Thursday, September 8, 2011

Book Review: Blood Wounds by Susan Beth Pfeffer

Blood Wounds by Susan Beth Pfeffer

Reading Level: Young Adult
Hardcover: 256 pages
Publisher: Harcourt Children's Book (September 13. 2011)
Language: English
ISBN-10: 0547496389
ISBN-13: 978-0547496382
Series: None
Source: Finished copy provided by publisher
Cover: I'm not sure why this cover is so interesting. Maybe it's the bleached out colors or the miserable look on the model's face. Maybe it the bright red title itched across her face like a wound itself. But something about this title really works for me.
First Sentence: "I think even if nothing had happened the next day, even if my life had stayed just as it was that night at supper, I'd still remember what Jack said."

Mini-Review: A like it or hate it type of story, Blood Wounds is Pfeffer's symphony to the meaning of family and blood and how sometimes the two are very different.


Willa is lucky: She has a loving blended family that gets along. Not all families are so fortunate. But when a bloody crime takes place hundreds of miles away, it has an explosive effect on Willa’s peaceful life. The estranged father she hardly remembers has murdered his new wife and children, and is headed east toward Willa and her mother.
Under police protection, Willa discovers that her mother has harbored secrets that are threatening to boil over. Has everything Willa believed about herself been a lie? As Willa sets out to untangle the mysteries of her past, she keeps her own secret—one that has the potential to tear her family apart.


I don't think I've read many books where I get to the end and then asking myself if I liked it is such a loaded question.The answer is a resounding yes. The answer is also no. I know I'm being really confusing here but give me a second to explain. Blood Wounds felt less like a novel that was written and more like a novel that had to be written. All of the characters in Blood Wounds are flawed almost beyond repair and while that makes them real, it also makes them complex and faulted. The pacing was a bit slow at first but straightened itself out and by the ending, some closure and wholeness was felt.

What made this novel difficult was that all of the characters were pretty horrible to each other. Poor Willa has lived a life inside the glass tank. She sees all the nice things everyone else round her has but isn't allowed those  luxuries herself. She goes to a well off school, lives in a rich neighborhood and her two half sisters have a wealthy mother that gives them everything. Unfortunately, Willa doesn't have any of that. The background her mother comes form is poor. On top of all this, Willa is also self- destructive in the beginning of the novel. While I felt bad for her, I also felt like she spent a lot of time either not acknowledging her feelings enough or being very ungrateful for what she did have. I'm pleased to report that once she starts to learn about herself, she shapes up to be a very impressive character and her transformation is worth the first bit of selfishness.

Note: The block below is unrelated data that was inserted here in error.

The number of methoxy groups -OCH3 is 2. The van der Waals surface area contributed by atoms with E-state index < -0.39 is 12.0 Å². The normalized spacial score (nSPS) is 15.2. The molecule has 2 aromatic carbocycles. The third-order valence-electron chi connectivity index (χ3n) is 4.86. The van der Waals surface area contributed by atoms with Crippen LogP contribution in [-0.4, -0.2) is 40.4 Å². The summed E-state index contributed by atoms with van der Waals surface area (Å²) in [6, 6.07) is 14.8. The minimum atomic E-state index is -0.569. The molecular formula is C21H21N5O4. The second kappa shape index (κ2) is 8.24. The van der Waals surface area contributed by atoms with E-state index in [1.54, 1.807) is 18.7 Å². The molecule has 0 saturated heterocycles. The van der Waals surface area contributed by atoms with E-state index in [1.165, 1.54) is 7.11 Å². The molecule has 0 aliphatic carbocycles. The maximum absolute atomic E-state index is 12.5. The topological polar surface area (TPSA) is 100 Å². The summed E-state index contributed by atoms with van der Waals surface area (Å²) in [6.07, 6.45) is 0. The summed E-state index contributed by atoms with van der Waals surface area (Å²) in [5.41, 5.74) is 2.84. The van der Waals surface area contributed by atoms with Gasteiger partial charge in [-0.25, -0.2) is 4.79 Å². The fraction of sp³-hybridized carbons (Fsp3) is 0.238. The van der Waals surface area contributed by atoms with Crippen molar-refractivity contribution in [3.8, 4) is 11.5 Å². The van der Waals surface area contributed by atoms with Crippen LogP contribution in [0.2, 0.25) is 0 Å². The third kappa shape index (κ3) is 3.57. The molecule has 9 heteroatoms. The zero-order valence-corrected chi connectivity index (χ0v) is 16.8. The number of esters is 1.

As for the rest of the characters, I just couldn't like them very much. No really seemed to care about Willa. Her mother was selfish in the worst kind of way and even though she did what little she could to help Willa, she wouldn't support her in her time of need which is all Willa really needed in the first place. Willa's stepsisters are both spoiled and their relationship with Willa is rife with unease. As for Jack, her stepfather, he really seemed to care about her but only when his ex-wife would let him. I felt like yelling at him the entire time to grow a pair. I did really like Willa half brother by blood, Trace. He was the only person I felt that was genuinely himself, for good or bad. However, all of the supporting characters go through something that changes them and I'm really pleased with the transformation from beginning to end.

What makes this book hard to answer about liking it is that it isn't necessarily a happy book and it's really hard to label. I spent the first 75 pages trying to figure out what kind of book Blood Wounds was. Was it a suspense? Was it a whoa is me type? Where the heck is it going? Once it finally revealed itself to be a recovery book, a book of discovering one's self through the past, I found I couldn't put it down. The transformation was too satisfying. The other thing about this book that is a love it or hate is that it's a sad book. There is a lot of really awful things happening, a family destroying itself literally and figuratively and it isn't pretty or easy to read. For me, the journey proved worth it but for a lot of people, I imagine it won't be.

The struggles and different meanings of the word family, of the word blood, make this novel beautiful but also incredibly sad. No one is perfect and this novel works to drive home this point. People are selfish until the bitter end and sometimes that's all they have. Through character and plot, Blood Wounds laments the evil in every human being like a song on the wind. Like any good sad song, it will move you but at a price that for some might not be worth.


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